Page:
At a time when the smartphone war is picking up, former Wall Street star BlackBerry Limited (NASDAQ/BBRY) is running for the exit as fast as it can. The company is expected to be sold in some form by November, as it tries to unload its issues on another company.
The stakes are high and extremely competitive. BlackBerry finally realized this. Hewlett-Packard Company (NYSE/HPQ) realized this early and vaulted from the tablet market; albeit, it’s still developing a higher-end tablet geared toward companies. Since its decision, Hewlett-Packard (HP) has doubled in price and fared much better than I previously thought it would.
Microsoft Corporation (NASDAQ/MSFT) is proposing to acquire the cell phone business of another former Wall Street darling, Nokia Corporation (NYSE/NOK), to take a run at market leaders Apple Inc. (NASDAQ/AAPL) and Samsung Electronics Co. Ltd. (Read “Why I Like Microsoft’s Proposed Acquisition of Nokia’s Cell Phone Business.”)
So, we now have a three-party battle for smartphone and tablet supremacy.
Apple dominates the U.S. market and continues to make the most attractive products that consumers will line up overnight to get their hands on. The next-generation “iPhone” will be launched tomorrow to great anticipation. (I’m actually looking forward to it, and may upgrade my old “iPhone 4.”)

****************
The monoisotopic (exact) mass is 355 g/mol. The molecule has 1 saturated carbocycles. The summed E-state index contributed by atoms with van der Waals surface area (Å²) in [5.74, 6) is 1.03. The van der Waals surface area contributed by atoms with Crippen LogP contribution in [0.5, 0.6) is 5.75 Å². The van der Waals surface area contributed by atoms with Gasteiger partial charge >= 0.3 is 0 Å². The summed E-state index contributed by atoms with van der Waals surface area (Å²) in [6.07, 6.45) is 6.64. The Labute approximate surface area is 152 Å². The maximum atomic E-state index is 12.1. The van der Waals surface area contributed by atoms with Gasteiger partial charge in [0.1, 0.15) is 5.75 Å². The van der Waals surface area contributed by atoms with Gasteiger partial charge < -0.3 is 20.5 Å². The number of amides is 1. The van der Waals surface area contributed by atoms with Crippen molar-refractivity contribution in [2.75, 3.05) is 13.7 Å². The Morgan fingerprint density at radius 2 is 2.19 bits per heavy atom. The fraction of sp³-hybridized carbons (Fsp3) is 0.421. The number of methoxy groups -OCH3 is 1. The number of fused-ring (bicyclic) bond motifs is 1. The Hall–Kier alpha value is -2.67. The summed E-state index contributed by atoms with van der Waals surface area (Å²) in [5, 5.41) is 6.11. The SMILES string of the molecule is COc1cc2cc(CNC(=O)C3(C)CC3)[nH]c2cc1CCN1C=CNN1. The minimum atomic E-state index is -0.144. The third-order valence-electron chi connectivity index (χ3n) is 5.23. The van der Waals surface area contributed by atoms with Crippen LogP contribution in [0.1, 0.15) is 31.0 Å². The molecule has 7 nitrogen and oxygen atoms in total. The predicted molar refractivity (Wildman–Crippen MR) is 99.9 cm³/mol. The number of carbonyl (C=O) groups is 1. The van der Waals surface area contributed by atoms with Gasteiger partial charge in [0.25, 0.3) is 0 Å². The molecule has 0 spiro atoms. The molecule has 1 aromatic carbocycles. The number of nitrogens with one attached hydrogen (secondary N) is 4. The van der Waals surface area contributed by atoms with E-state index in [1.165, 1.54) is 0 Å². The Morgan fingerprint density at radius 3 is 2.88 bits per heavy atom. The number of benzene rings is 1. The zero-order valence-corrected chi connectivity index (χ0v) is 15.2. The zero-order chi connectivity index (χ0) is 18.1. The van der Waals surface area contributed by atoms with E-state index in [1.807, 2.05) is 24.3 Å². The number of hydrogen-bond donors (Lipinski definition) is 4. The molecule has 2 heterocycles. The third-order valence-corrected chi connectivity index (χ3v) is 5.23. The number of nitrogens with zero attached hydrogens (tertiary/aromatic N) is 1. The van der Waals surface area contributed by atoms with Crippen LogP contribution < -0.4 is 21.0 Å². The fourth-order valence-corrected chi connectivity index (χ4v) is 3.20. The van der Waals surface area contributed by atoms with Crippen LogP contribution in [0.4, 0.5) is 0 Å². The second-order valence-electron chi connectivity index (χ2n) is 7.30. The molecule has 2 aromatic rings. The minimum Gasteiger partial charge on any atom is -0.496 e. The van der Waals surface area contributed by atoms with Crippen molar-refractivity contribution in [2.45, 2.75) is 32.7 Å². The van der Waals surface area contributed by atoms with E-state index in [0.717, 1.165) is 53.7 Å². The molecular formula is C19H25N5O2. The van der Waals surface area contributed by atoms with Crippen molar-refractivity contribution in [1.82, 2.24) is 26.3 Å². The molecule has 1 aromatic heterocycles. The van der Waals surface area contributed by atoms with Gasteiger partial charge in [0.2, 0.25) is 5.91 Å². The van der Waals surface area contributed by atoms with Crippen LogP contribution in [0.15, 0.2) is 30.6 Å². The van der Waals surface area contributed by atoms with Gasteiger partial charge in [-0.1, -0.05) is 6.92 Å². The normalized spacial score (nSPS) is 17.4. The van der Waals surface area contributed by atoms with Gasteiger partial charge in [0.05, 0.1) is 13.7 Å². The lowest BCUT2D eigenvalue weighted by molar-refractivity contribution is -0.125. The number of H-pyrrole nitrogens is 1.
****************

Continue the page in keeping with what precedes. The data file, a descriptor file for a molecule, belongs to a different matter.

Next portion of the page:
Of course, Apple is also expected to launch a cheaper plastic “iPhone 5” version that will cater to those who can’t afford the hefty price tag not only in America, but in the emerging markets as well. If Apple, can get its smartphones sold in China (it’s already had talks), it could be a massive game-changer for the company and could really add some spark to a stock that has been looking for love.
Samsung dominates the emerging markets, but the field will likely get crowded with Nokia getting a push from Microsoft and the addition of a cheaper iPhone.
If Microsoft can close its acquisition of Nokia, it would jump to third place, but with tons of work to do. While it will not be easy, I wouldn’t be ruling out Microsoft, with its vault of cash ready to drive its mobility sector. The Nokia “Lumia” phone, which uses the “Windows” mobile platform, is not that bad; with some changes and tweaks, it could take a run at the market leaders. For Microsoft, Nokia is currently huge in the emerging markets due to the low cost of its devices, so this is a key advantage for the company—that is, unless Microsoft somehow screws it up and decides to jack up its prices.
As for BlackBerry, its time has come. The products are still very good, but it needs a new owner who can somehow turn things around and get the former leader back in the race.